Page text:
The Chesapeake Bay is one of the most vital natural resources the United States, and an effort to keep it clean means supporting safe drinking water, fish and animal habitats, numerous businesses, tourism, and recreation.
On December 29th, 2010, the U.S. Environmental Protection Agency (EPA) established the Chesapeake Bay Total Maximum Daily Load (TMDL), a historic and comprehensive cleanup plan to guide federal, state, and local actions as their communities clean up the Chesapeake Bay and the connected stream, creeks, and rivers.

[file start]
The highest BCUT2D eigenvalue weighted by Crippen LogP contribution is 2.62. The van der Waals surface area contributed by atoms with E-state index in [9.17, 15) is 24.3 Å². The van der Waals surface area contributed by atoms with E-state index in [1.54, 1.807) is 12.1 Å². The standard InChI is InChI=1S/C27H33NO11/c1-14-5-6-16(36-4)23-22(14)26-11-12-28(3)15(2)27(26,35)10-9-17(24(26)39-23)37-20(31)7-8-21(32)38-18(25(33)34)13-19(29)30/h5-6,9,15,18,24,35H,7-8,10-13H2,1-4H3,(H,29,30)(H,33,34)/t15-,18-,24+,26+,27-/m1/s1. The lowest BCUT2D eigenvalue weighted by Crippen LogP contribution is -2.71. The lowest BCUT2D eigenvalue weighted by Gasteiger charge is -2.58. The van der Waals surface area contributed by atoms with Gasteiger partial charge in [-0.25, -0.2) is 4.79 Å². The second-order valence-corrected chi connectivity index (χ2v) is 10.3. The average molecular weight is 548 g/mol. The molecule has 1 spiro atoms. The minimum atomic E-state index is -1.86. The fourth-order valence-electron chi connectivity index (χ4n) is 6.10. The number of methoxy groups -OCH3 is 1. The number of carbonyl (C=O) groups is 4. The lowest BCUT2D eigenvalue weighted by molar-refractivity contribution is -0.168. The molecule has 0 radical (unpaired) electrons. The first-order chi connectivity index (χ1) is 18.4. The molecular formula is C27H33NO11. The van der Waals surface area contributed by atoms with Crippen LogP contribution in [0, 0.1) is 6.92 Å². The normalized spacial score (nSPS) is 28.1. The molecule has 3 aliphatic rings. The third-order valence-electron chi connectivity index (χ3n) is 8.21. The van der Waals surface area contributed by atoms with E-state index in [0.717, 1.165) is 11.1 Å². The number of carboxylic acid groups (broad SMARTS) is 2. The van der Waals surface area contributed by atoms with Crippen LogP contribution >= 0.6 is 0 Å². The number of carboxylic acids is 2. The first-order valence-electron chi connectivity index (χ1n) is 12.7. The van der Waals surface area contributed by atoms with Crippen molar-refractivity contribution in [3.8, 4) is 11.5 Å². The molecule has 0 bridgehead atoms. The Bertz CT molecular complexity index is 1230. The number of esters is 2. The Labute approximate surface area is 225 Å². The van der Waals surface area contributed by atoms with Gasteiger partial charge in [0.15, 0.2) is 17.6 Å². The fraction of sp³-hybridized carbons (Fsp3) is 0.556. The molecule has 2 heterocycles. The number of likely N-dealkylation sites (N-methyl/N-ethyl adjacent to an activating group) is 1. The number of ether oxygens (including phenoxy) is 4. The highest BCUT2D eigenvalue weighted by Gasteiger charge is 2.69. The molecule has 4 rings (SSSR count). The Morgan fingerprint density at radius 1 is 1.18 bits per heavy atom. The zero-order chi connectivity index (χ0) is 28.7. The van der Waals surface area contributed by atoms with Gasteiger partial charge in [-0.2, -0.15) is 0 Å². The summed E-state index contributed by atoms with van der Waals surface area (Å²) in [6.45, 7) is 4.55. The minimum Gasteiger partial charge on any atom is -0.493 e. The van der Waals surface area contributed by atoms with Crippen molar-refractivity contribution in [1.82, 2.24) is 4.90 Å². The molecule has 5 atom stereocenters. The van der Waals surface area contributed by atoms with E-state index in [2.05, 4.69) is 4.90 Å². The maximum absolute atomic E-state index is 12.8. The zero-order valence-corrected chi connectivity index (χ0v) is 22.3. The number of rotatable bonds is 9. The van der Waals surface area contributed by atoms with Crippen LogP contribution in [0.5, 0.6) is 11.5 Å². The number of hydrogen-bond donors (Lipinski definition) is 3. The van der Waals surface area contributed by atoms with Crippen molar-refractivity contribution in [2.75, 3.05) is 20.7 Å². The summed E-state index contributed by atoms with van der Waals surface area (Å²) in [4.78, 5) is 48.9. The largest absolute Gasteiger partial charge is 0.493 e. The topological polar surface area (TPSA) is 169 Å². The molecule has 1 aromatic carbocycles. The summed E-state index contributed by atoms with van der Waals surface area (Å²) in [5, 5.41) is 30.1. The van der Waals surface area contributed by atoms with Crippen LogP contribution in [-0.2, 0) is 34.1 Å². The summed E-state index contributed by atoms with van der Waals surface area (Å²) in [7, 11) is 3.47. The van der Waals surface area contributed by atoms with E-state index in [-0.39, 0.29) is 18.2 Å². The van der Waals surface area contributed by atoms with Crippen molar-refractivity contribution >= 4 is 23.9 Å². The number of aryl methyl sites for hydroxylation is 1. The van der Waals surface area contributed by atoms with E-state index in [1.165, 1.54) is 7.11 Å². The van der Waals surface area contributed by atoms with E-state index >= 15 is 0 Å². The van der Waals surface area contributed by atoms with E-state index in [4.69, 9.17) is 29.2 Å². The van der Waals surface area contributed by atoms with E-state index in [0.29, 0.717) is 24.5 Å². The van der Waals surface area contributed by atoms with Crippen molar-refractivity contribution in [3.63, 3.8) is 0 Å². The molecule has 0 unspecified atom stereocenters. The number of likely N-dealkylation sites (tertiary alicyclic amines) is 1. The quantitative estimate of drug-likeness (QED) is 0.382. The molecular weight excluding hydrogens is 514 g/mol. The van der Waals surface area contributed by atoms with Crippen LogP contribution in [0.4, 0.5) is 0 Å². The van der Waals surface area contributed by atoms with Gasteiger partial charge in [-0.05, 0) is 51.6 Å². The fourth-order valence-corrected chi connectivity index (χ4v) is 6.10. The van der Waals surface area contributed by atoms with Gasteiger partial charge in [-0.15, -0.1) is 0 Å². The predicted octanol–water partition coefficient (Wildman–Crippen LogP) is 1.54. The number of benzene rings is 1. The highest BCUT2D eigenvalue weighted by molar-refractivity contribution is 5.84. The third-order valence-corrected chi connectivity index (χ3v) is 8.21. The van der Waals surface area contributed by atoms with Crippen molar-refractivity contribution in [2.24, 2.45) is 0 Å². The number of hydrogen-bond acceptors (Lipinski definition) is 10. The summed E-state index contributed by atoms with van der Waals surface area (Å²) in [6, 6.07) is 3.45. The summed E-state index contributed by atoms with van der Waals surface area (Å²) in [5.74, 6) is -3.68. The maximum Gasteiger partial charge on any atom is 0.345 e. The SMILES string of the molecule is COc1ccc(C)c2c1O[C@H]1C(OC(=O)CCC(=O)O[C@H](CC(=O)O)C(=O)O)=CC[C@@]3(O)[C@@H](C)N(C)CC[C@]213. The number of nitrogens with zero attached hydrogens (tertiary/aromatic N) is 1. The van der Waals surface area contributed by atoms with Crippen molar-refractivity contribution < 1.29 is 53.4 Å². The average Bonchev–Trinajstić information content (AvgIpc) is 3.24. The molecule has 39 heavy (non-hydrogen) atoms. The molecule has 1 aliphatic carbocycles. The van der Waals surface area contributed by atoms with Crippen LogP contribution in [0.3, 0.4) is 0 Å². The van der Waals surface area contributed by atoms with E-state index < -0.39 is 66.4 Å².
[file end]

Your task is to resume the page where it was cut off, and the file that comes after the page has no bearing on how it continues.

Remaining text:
Virginia developed strategies to reduce nutrient pollution in our waterways through the Chesapeake Bay TMDL Watershed Implementation Plan (WIP). Phase I WIPs were developed in 2010, and Phase II WIPs were developed in 2012. The state evaluated our progress toward the 2025 goals in 2017 and found great success. Communities throughout the Chesapeake Bay Watershed, along with federal and state government, local government, nonprofit organizations, farmers, and private businesses are making significant progress reducing pollutants and protecting the health of local waterways and the bay. Virginia compiled and revised the regional plans to create the Virginia’s Final Phase III Watershed Implementation Plan in 2019.
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